Each location had a "Top Secret" folder that included a map, one or more scripts detailing the month(s) and birds' behavior, and at least one QR code to a corresponding video.

Text with a QR code and a map with an arrow pointing to Antarctica
Each location's "Top Secret" folder contained important information for students.

When it was finally time for class, students grabbed their terns and settled in around the "tundra." A volunteer read the script for June, and students used iPads to scan the QR code and watch a video of a tern and its chicks. Students then acted out nest building, egg laying, chick hatching, and feeding the chicks fish.

Two students look at an iPad.
Students watch a video of an Arctic Tern on its nest.

Next, a volunteer read a script for August. We watched a video of Arctic Terns in flight, then set off down the hall on our journey.

We stopped at the North Atlantic Ocean station and repeated the pattern: read a script, watch a video, act out the behaviors (in this case, feeding on as many fish as possible), and read a second script with an additional video (minutes 3:00 to 4:00 of this longer video).

Once again, we were off--a line of Arctic terns flapping their wings and gliding on air currents as we walked through as much of the school as possible. I encouraged students to keep their arms extended with their terns moving to help them feel the length of the journey. I had alerted the school to the great migration taking place, and so students and faculty cheered us along, and former students reminisced about their own migration in second grade! I also made sure to walk through the (empty) gym so students could run. After all, second grade Arctic Terns can only stay quiet for so long!

Cover of Good Eating: The Short Life of Krill

At last, we reached Antarctica and the Weddell Sea. We again listened to a student read about Antarctica and watched a video of the Weddell Sea to help visualize the environment. Students acted out eating krill as well. I had brought along the new picture book Good Eating: The Short Life of Krill by Matthew Lilley, but we didn't end up having time to read it.

Finally, we made the long journey back to the Arctic tundra, where we listened to a student read one last script explaining how the yearly cycle would start all over again. We didn't have time to act out the breeding and nesting process again, but it would have been a nice addition.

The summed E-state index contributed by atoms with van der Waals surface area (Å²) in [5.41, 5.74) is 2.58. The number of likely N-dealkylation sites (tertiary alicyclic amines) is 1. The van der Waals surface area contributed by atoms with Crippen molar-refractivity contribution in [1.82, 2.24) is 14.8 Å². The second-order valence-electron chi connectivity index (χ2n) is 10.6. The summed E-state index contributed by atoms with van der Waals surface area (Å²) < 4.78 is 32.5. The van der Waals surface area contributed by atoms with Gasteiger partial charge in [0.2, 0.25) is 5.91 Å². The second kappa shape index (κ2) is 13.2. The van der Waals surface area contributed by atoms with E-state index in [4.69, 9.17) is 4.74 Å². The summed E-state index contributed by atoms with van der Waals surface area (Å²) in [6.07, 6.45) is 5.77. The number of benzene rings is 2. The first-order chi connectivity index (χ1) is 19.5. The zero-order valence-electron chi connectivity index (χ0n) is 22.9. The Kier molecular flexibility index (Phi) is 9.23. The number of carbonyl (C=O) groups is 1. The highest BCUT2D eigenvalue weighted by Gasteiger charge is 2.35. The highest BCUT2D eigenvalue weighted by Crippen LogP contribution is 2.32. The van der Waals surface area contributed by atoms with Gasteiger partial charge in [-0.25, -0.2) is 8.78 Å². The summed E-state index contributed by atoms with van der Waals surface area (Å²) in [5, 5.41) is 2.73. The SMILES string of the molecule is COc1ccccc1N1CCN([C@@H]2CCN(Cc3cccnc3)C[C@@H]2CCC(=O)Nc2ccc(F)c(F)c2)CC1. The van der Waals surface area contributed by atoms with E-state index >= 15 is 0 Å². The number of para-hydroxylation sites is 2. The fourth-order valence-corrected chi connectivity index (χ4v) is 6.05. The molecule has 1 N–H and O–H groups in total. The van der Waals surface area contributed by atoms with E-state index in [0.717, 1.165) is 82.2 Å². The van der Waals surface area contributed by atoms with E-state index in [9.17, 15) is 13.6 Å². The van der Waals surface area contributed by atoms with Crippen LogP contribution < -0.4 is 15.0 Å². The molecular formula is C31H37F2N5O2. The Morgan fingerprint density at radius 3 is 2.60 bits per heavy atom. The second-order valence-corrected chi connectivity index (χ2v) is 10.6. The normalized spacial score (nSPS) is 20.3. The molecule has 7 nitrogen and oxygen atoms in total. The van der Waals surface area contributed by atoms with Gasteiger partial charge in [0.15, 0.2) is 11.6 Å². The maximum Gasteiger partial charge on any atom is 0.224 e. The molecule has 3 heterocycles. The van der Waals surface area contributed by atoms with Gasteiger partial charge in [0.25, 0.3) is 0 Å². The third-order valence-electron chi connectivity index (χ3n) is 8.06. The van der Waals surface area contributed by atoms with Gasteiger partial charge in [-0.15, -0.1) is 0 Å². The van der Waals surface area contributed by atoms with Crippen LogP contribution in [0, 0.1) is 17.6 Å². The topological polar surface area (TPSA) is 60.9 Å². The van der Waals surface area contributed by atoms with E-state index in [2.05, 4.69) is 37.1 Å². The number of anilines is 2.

During our next few science classes, students wrote stories about their tern's journey and painted watercolor illustrations to accompany them. I encouraged students to refer back to the "Top Secret" folders and videos for details about the migration, and to blend the scientific information with a narrative tale. Students took a variety of approaches to their writing: some wrote very factual accounts while others embellished with dialogue and emotion. Some wrote diaries and others wrote chapters for each leg of the journey. Students shared their work in pairs and I edited before they created a final draft.


I was fortunate enough to connect with a scientist through the Skype A Scientist program, and she Zoomed with my students to discuss her research on another migratory bird, the whimbrel. It was incredible to observe my students applying what they had learned from our migration to ask informed questions of our guest speaker. Students were able to make many connections between the annual migration of the whimbrel to that of the Arctic Tern as well.


Much of my assessment throughout this lesson was formative, including observation of students during the migration and Zoom session, listening to their questions, and noting their responses to my questions. Of course, their stories served as a creative summative assessment. I used a checklist for students to self-assess that they included all steps of the journey. As my school uses standards-based grading in the elementary school, I used the story as an assessment for my standard "Shares scientific information orally and in writing."

Thanks for sticking with me through a long post--I hope it didn't feel like you were traveling to Antarctica and back! I'd love to hear thoughts and ideas for making this favorite lesson even more successful, or how it went with your students.